Green Your Spring Cleaning

Whether it’s your house, apartment or dorm, it’s that time of year when you’re ready to throw open the windows, roll your sleeves up and start cleaning. But as much as we can appreciate the seemingly magical effect cleaners have on dirty spaces, have you ever stopped to wonder, “How do these products so easily turn grime into shine?”

Just as it’s important to look at food labels to really understand what you’re putting into your body, you should also consider seeing what ingredients and chemicals make up your household cleaning products. Even though those products can leave a room sparkling clean, you should be aware of what else you might be exposing yourself to after the work is done.

As an alternative this year, consider making your own cleaning products. You’ll save money and reduce your exposure to harsh chemicals.

Air Fresheners- Lemon and Baking Soda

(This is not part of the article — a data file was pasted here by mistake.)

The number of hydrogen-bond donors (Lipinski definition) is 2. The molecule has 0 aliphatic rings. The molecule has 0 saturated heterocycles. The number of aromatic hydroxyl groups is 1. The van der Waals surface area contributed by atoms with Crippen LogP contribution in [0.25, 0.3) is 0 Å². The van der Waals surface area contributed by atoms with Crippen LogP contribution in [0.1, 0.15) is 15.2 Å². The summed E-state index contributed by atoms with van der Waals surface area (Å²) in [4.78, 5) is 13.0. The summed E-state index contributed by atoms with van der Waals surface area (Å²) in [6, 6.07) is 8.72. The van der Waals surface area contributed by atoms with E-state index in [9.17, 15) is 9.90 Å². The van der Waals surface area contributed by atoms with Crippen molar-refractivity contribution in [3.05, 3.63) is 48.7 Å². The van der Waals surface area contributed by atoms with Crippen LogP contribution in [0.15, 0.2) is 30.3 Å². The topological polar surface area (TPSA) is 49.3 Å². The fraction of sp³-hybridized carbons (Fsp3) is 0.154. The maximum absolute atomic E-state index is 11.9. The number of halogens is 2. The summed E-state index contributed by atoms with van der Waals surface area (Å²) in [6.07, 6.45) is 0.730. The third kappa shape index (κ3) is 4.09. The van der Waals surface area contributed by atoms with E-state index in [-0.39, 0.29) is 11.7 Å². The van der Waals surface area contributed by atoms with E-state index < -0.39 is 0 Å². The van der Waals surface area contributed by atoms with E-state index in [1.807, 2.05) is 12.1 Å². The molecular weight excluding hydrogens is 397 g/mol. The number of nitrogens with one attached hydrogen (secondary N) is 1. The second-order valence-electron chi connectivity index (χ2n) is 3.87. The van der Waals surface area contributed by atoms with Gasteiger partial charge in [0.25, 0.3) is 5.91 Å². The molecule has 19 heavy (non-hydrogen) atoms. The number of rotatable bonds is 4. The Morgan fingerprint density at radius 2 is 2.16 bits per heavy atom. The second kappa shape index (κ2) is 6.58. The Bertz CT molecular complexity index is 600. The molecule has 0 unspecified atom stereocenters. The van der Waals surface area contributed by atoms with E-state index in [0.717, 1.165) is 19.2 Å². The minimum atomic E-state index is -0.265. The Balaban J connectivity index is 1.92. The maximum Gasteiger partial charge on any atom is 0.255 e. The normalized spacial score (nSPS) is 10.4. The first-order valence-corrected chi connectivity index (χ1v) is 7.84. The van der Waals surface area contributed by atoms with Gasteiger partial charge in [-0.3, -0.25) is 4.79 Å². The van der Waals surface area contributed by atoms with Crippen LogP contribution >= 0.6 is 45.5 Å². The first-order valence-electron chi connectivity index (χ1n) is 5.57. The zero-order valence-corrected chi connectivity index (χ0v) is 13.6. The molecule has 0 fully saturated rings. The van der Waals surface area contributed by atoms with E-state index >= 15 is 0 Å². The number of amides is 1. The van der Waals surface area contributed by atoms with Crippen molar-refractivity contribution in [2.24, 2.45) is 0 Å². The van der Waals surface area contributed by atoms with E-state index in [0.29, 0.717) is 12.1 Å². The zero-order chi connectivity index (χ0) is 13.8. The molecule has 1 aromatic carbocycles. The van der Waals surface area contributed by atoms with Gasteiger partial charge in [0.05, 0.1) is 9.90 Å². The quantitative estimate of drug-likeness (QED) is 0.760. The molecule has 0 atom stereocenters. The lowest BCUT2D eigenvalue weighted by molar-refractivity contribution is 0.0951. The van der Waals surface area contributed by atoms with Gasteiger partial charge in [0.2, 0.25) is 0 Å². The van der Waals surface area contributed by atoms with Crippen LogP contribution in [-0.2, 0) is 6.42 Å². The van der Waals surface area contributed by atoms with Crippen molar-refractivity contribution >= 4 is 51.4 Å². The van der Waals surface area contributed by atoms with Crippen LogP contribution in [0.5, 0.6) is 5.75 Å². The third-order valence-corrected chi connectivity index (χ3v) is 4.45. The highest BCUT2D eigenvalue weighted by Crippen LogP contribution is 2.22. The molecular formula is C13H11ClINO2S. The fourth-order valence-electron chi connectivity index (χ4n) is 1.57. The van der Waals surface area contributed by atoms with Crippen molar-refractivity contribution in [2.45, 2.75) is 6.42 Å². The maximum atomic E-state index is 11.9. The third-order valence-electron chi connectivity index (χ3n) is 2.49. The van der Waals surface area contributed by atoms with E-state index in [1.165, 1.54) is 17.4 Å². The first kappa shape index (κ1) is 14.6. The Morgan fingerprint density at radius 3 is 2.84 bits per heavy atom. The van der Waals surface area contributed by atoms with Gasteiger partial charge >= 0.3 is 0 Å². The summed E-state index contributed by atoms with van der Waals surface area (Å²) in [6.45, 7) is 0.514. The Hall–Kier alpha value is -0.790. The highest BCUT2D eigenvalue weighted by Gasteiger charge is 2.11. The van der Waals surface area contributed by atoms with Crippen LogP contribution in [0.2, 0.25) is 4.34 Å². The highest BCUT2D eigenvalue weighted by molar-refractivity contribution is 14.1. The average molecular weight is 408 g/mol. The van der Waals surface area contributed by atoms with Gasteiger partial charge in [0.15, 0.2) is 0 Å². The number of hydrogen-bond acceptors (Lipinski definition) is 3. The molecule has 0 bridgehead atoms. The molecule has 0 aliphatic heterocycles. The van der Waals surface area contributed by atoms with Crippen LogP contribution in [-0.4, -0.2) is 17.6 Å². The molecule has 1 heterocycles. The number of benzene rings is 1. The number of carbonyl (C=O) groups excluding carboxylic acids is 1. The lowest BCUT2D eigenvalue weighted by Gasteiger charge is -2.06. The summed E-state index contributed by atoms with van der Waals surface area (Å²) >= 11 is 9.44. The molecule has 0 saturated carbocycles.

1. Dissolve 1/8 cup of baking soda into 2 cups hot water
2. Add in 1/2 cup lemon juice
3. Fill in spray bottleOR1. Cut up peels of fresh lemon
2. Place on top of 1 cup baking soda* in a clean plastic-lidded container
3. Punch holes in lid

*Baking soda is great at absorbing odors, and lemons infuse a fresh citrus aroma into the air

Window and Wall Cleaner

1. Put 1/4 cup of vinegar in a spray bottle and fill to top with water
2. Spray on surface
3. Rub with a cotton cloth, other lint-free rag, or sheets of newspaper.
Tub and Sink Cleaner1. Use baking soda in place of scouring powder
2. Sprinkle on porcelain fixtures and rub with a wet rag
3. Add Castil Soap or Murphy’s Oil Soap to the rag for more cleaning power
4. Rinse well to avoid leaving a hazy film.
All-Purpose Cleaner
For spots on linoleum, tile, and woodwork:
1. Add a drop of Murphy’s Oil Soap on a wet washcloth
2. Rub briskly. A washcloth will last longer and create less waste than a sponge

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